History Sports

Borg & McEnroe

Did anyone watch the one-hour special on HBO revisiting the Borg/McEnroe rivalry?

The rivalry between McEnroe and Borg was something that most tennis enthusiasts embraced in the early eighties. I was hooked. I saw many of the matches that went to five sets, and it really, really mattered to me who won. Funny, I have never felt that way about any sporting event or team rivalry since. It was about more than rooting for the winning side. It was about rooting for a point of view, a way of life. Their styles, their motivation, their ethics were black and white, and we all took sides.

I was a Borg and Chrissie Evert girl. I wore only Fila & Ellesse clothing when I played, and I embraced the Chrissie Evert, Bjorn Borg way of staying in the back of the court and throwing out my left hand to balance the huge back swing and planted feet that ensured solid ground and strong placement of the ball just out of my opponent’s reach. I believed that grace, strength and intelligence were more important than flaring rage and fleeting motions that had no more than a fifty-fifty chance of being a brilliant winning shot. I believed that waiting for my opponent to err was the way to win the match. And it worked for me in my tennis club matches, which in my head, were really Wimbledon finals.

Watching the special, however, I realized that there was more to it than the tennis game. I disliked McEnroe. I disliked his antics, which I felt were the only thing that allowed him to rise above mediocrity, often at the expense of the honor of the game. I felt that his behavior was disrespectful to the game and opponent, and I felt it was an indicator that he wasn’t as good an athlete as people said he was. He often lost when he couldn’t reach down inside and find that fire, which was usually fed by his rage at some perceived line injustice.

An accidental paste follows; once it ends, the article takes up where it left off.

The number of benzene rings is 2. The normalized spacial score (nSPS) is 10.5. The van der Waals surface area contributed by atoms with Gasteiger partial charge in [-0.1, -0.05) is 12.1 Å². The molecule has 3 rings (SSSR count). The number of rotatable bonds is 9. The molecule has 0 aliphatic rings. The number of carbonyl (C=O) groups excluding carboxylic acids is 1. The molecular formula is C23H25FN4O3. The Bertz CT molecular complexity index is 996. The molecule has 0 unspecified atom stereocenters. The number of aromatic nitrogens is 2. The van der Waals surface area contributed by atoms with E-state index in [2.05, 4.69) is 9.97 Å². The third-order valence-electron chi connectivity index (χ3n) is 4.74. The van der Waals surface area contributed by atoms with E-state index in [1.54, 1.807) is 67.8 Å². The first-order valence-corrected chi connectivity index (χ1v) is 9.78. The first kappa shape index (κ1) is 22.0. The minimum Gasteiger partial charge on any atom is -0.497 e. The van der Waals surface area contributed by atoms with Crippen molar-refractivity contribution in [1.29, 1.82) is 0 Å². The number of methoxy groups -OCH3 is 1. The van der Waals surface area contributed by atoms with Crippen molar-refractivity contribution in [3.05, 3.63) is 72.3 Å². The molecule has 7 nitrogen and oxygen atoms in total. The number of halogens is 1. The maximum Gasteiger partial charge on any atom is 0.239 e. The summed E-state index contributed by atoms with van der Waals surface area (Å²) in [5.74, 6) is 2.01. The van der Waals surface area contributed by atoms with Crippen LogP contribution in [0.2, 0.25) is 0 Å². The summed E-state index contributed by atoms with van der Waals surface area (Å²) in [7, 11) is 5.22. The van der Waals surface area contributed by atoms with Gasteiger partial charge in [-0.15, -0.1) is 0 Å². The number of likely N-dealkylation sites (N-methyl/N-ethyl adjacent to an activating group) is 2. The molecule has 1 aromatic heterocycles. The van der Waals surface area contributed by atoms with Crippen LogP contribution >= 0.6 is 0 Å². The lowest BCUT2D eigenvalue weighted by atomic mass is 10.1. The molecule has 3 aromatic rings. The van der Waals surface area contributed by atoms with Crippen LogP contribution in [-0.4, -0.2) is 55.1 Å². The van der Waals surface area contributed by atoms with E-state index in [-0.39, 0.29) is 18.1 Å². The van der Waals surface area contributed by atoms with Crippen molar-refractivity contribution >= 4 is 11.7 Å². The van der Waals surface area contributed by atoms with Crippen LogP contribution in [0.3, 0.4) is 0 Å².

I’m older now—more than thirty years older—and I know better now. I know that sometimes anger motivates me more than the pure desire to get it right. I understand John better after watching his life unfold and hearing him discuss those days in the special. I see that Borg burned out at age twenty-five because he never had the fire to win. It’s the classic question of the carrot or the stick; which is more motivating? The carrot—the Wimbledon trophy—or the stick: “To hell with everyone, I will show you and win Wimbledon!”

What I learned from watching this fabulous documentary is that I need to find the right combination of fire and ice, carrot and stick. The drive that burns within and the drive that looks through the window to see what can be attained.

Are you a Borg fan or a McEnroe? It’s important to know which, so you can feed it, and contain it, and own it, and most of all control it. And, I think trying to find a bit of both might just be a winning ticket. I thank both of them now for a rivalry that moved me so many years ago, and I thank HBO for the trip down Memory Lane that reminded me of it.